Re: ALPSP Research study on academic journal authors

Date: Thu, 22 Jul 1999 15:07:05 +0100

I am in principle very attracted by a model where payment attaches to the
papers submitted and/or published, rather than the journal
subscriptions/licences etc purchased; it would have the great advantage of
scaling up with any increase in the amount of research seeking publication.

However, there does seem to be a flaw in Stevan's economics (I'm no
economist - perhaps Hal Varian and others can set me right if I am

In my experience (11 years running one journals list, and 4 years closely
associated with another), although the majority of learned journals have
relatively low circulations, they nevertheless have significantly more
subscribers than papers. The following figures are, I think, plausible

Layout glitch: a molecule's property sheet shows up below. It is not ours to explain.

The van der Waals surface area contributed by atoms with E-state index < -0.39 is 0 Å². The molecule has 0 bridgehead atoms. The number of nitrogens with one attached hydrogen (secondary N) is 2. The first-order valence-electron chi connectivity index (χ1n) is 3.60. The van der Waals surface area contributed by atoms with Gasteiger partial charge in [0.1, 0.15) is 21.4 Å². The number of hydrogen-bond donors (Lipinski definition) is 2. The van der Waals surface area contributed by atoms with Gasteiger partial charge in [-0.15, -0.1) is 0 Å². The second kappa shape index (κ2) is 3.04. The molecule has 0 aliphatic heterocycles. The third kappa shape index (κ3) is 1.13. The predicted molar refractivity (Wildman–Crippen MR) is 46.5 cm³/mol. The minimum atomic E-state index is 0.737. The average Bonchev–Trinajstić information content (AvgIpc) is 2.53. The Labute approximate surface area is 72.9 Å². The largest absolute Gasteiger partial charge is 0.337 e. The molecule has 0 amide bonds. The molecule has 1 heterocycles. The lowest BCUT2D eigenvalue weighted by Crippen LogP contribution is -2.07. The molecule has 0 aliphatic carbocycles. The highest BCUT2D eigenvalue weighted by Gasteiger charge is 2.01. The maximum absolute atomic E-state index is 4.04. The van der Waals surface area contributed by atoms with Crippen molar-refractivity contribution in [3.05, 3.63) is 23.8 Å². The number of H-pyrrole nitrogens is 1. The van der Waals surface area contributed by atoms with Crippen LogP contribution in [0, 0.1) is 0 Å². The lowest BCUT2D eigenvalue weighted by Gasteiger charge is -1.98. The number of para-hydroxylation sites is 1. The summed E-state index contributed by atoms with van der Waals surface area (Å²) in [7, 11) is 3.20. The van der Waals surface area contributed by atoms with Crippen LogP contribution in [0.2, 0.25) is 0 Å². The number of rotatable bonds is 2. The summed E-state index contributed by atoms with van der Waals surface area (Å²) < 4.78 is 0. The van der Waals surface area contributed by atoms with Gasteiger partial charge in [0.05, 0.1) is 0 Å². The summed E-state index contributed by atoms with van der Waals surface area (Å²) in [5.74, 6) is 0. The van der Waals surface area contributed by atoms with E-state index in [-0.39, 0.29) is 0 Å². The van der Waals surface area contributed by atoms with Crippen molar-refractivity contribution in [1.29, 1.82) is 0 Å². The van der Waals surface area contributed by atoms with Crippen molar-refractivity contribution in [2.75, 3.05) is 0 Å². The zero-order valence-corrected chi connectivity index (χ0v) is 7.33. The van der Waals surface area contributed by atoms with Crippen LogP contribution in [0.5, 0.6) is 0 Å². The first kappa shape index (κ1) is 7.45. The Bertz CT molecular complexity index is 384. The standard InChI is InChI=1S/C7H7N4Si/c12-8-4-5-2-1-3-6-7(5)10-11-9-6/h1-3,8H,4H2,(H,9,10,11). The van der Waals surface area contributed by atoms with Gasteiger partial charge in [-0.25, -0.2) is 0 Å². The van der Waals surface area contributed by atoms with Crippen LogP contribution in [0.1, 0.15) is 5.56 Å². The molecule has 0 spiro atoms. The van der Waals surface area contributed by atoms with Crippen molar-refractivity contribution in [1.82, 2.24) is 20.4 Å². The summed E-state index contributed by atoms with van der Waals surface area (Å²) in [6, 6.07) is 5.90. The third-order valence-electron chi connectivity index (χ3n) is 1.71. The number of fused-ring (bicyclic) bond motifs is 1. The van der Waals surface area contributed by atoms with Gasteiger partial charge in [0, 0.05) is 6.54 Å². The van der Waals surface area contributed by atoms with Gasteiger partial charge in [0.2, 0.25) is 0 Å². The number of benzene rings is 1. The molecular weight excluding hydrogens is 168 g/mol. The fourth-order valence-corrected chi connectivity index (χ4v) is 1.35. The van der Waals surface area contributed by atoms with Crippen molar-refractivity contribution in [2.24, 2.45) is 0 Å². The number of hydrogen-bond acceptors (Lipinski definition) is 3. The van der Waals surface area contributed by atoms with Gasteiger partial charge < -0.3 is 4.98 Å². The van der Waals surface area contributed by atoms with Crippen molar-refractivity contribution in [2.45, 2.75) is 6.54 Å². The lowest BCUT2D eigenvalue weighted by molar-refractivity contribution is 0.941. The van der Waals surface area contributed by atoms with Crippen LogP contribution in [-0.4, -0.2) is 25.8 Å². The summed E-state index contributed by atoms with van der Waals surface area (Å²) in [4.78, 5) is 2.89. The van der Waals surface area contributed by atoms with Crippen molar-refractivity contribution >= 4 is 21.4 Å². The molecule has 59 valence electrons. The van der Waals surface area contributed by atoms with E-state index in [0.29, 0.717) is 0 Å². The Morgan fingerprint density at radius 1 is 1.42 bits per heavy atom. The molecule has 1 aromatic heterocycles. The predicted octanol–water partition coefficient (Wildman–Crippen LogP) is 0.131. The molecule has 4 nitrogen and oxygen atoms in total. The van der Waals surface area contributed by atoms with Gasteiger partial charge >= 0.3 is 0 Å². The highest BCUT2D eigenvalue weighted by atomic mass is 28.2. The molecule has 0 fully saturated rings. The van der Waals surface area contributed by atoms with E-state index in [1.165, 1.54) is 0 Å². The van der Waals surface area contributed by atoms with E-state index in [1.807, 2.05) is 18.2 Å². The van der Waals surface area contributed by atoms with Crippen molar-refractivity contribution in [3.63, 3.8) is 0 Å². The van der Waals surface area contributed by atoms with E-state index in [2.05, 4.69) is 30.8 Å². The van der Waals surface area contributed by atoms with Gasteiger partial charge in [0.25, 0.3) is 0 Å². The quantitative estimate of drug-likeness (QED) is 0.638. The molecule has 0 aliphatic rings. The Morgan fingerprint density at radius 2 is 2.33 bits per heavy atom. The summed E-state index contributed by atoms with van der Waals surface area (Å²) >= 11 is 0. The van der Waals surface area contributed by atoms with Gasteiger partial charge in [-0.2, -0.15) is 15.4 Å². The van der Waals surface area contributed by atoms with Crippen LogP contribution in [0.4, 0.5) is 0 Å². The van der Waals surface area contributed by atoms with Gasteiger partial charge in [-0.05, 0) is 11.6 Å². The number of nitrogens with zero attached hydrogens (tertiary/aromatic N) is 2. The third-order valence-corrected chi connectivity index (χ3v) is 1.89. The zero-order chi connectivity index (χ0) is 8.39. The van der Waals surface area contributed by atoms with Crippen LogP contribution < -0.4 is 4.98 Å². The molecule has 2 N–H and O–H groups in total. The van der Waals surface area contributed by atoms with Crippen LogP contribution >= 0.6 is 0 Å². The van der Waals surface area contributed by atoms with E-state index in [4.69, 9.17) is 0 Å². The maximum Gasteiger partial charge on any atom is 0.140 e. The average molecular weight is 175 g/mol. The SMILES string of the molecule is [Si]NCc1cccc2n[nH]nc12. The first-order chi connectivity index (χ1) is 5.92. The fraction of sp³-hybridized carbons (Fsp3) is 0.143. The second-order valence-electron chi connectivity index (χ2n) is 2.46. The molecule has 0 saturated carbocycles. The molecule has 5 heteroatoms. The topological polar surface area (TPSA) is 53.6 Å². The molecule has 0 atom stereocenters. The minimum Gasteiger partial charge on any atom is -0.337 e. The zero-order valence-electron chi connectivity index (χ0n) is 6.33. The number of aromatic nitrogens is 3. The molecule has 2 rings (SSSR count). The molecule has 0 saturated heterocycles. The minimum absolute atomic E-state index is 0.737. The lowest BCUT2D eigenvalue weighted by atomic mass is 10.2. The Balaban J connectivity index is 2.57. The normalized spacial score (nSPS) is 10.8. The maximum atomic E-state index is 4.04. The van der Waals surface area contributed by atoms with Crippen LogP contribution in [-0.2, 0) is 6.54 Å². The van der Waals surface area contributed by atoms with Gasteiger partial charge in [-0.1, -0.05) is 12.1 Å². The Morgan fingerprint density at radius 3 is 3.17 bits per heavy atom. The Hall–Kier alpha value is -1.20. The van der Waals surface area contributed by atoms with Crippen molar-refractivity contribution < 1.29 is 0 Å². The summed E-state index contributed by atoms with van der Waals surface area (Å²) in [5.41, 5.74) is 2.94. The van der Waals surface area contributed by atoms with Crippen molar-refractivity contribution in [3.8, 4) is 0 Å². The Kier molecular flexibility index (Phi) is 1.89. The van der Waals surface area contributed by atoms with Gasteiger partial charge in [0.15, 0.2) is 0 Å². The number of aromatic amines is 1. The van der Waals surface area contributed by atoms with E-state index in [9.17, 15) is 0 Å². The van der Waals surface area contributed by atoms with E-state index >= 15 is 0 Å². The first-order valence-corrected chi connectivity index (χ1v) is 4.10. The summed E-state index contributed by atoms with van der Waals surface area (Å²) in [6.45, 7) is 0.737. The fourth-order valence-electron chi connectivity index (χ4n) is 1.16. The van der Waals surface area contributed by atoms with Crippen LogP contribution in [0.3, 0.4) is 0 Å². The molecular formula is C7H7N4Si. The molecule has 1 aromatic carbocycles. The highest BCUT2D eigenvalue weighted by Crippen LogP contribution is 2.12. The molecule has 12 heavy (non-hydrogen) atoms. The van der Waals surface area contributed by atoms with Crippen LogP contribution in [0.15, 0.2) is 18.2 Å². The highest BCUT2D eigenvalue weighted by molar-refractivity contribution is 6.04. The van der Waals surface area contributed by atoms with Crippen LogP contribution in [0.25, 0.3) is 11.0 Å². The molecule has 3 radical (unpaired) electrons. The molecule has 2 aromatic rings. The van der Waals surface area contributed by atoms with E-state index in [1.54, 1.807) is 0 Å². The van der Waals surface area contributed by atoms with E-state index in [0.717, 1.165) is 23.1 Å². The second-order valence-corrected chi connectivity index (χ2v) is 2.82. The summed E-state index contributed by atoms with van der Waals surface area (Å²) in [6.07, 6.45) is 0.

averages for this type of journal

Subscribers 500
6 issues of 10 papers = 60 papers per year
Rejection rate 50% = 120 papers submitted

Thus, even if Stevan's estimate is correct that the costs of organising peer
review amount to no more than 1/3 of current journal costs (I'm
unconvinced - see Bernard Donovan's paper in Shaw, Dennis, and Roger
Elliott, ‘Economics, Real Costs and Benefits of Electronic Publishing in
Science. Proceedings of the ICSU Press Workshop. Keble College, University
of Oxford, UK, 31 March to 2 April 1998.’,, September 1998; and Don
King, passim - maybe
Don can respond?), then the costs would be as follows (I have assumed that
authors of accepted papers pay twice as much as those whose papers are
rejected - the figures still stand, however, even if they all pay the same)

Cost to existing subscriber = x
Total cost = 500x

Cost for peer review only = 500x/3 = 167x

Cost per rejected paper = 167x/180 = .93x

Cost per accepted paper = 1.86x

This suggests that the institution of an author whose paper was published
would pay more than at present, and that of a rejected author would pay only
slightly less.

Have I missed something?

Sally Morris
Received on Wed Feb 10 1999 - 19:17:43 GMT

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